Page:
Controlling Organized Crime
Organized crime is a problem that plagues not only the United States but the world as a whole. It is such a huge problem that it is perhaps the most complex and time-consuming type of crime that a law enforcement agency will likely encounter. This and the fact that organized crime can have a negative impact on the well-being of the general populace is the reason why there have been many agencies created to control this problem. However, to control organized crime you must first have an understanding of what it is.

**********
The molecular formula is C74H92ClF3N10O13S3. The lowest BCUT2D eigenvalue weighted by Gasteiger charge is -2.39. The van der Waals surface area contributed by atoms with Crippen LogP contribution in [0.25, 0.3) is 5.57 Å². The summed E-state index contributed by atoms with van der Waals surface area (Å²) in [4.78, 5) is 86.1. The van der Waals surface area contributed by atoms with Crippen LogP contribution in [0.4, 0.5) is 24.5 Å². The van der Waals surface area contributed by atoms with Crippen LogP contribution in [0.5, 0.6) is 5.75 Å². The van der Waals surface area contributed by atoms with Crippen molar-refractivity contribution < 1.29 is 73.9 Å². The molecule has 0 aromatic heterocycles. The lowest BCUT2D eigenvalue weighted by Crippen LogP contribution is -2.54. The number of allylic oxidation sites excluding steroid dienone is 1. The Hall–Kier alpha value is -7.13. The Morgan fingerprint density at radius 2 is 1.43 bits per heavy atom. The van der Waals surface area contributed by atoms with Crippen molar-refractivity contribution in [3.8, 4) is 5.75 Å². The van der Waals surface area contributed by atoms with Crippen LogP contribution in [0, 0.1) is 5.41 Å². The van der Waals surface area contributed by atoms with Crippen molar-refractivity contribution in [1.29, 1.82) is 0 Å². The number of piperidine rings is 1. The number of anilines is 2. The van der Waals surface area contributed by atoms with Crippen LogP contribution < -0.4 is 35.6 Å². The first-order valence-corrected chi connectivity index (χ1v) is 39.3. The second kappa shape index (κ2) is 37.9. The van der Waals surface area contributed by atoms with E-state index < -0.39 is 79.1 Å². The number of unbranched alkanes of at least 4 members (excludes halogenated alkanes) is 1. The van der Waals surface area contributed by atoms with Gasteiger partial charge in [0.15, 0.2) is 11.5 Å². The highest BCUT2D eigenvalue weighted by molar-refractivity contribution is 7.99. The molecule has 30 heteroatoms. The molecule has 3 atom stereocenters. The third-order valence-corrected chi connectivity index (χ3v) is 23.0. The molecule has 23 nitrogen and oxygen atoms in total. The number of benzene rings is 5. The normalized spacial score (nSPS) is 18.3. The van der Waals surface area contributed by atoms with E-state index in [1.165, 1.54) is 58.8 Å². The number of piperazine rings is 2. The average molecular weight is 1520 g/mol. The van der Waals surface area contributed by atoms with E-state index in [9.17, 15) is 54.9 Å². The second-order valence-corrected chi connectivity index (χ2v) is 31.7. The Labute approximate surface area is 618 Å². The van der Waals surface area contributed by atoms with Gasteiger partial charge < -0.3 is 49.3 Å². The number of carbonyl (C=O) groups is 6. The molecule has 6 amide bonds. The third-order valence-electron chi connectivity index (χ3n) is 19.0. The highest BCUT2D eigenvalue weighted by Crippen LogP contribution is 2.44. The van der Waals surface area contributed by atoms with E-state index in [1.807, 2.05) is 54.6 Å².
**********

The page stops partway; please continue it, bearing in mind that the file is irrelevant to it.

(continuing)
Because of its complexity organized crime is defined differently by different agencies. For example, the Federal Bureau of Investigation defines it as a “continuing criminal conspiracy with an organized structure that it is successful because of its use of fear, corruption, and violence.” (Stephen Mallory, Understanding Organized Crime) The legal community goes further by defining organized crime as the “unlawful activities of members of a highly organized, disciplined association engaged in supplying illegal goods and services including, but not limited to , gambling, prostitution, loan-sharking, narcotics, labor racketeering and other activities of members of organizations.”(Omnibus Crime Control and Safe Street Act, 1968) Clearly there is much debate over what organized crime is. In the United States the “mafia” is the most recognized form of organized crime. However, there are many other forms as well including: urban street gangs, motorcycle gangs, Russian Mafia, Japanese Yakuza, Chinese Mafia, Columbia cartels, Mexican Mafia, and many others. In 2002 The United nations released research that delineated five types of criminal organization: Standard hierarchy, Regional hierarchy, Clustered hierarchy, core group, and Criminal network. The standard hierarchy consisted of organizations with a clear command structure and defined roles of its members. The members of these organizations...